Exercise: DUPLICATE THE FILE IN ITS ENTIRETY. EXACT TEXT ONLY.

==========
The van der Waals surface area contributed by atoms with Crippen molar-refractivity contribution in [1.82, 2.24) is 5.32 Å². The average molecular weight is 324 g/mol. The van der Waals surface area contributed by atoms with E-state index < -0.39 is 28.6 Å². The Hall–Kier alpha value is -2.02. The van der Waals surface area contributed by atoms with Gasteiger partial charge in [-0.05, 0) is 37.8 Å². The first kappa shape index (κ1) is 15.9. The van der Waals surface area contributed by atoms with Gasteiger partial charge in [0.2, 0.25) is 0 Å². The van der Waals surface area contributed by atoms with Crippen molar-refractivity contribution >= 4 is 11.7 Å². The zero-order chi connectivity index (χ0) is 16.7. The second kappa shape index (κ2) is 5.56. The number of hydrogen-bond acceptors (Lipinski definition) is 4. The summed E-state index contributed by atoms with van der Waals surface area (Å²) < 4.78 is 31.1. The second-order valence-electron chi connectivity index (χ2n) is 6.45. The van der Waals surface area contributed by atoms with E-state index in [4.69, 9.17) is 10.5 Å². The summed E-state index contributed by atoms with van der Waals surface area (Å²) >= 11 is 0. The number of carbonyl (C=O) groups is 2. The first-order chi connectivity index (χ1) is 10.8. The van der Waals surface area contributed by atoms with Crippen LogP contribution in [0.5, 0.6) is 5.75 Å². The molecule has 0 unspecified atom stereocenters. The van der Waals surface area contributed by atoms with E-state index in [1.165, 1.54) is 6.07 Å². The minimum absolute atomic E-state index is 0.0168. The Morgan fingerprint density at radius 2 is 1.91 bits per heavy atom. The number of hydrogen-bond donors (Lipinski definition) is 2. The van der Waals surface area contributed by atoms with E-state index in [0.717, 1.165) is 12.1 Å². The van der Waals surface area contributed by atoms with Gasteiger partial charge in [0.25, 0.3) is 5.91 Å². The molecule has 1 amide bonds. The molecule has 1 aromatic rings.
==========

The van der Waals surface area contributed by atoms with Crippen molar-refractivity contribution in [1.82, 2.24) is 5.32 Å². The average molecular weight is 324 g/mol. The van der Waals surface area contributed by atoms with E-state index < -0.39 is 28.6 Å². The Hall–Kier alpha value is -2.02. The van der Waals surface area contributed by atoms with Gasteiger partial charge in [-0.05, 0) is 37.8 Å². The first kappa shape index (κ1) is 15.9. The van der Waals surface area contributed by atoms with Gasteiger partial charge in [0.2, 0.25) is 0 Å². The van der Waals surface area contributed by atoms with Crippen molar-refractivity contribution >= 4 is 11.7 Å². The zero-order chi connectivity index (χ0) is 16.7. The second kappa shape index (κ2) is 5.56. The number of hydrogen-bond acceptors (Lipinski definition) is 4. The summed E-state index contributed by atoms with van der Waals surface area (Å²) < 4.78 is 31.1. The second-order valence-electron chi connectivity index (χ2n) is 6.45. The van der Waals surface area contributed by atoms with E-state index in [4.69, 9.17) is 10.5 Å². The summed E-state index contributed by atoms with van der Waals surface area (Å²) >= 11 is 0. The number of carbonyl (C=O) groups is 2. The first-order chi connectivity index (χ1) is 10.8. The van der Waals surface area contributed by atoms with Crippen LogP contribution in [0.5, 0.6) is 5.75 Å². The molecule has 0 unspecified atom stereocenters. The van der Waals surface area contributed by atoms with E-state index in [1.165, 1.54) is 6.07 Å². The minimum absolute atomic E-state index is 0.0168. The Morgan fingerprint density at radius 2 is 1.91 bits per heavy atom. The number of hydrogen-bond donors (Lipinski definition) is 2. The van der Waals surface area contributed by atoms with E-state index in [0.717, 1.165) is 12.1 Å². The van der Waals surface area contributed by atoms with Gasteiger partial charge in [0.25, 0.3) is 5.91 Å². The molecule has 1 amide bonds. The molecule has 1 aromatic rings.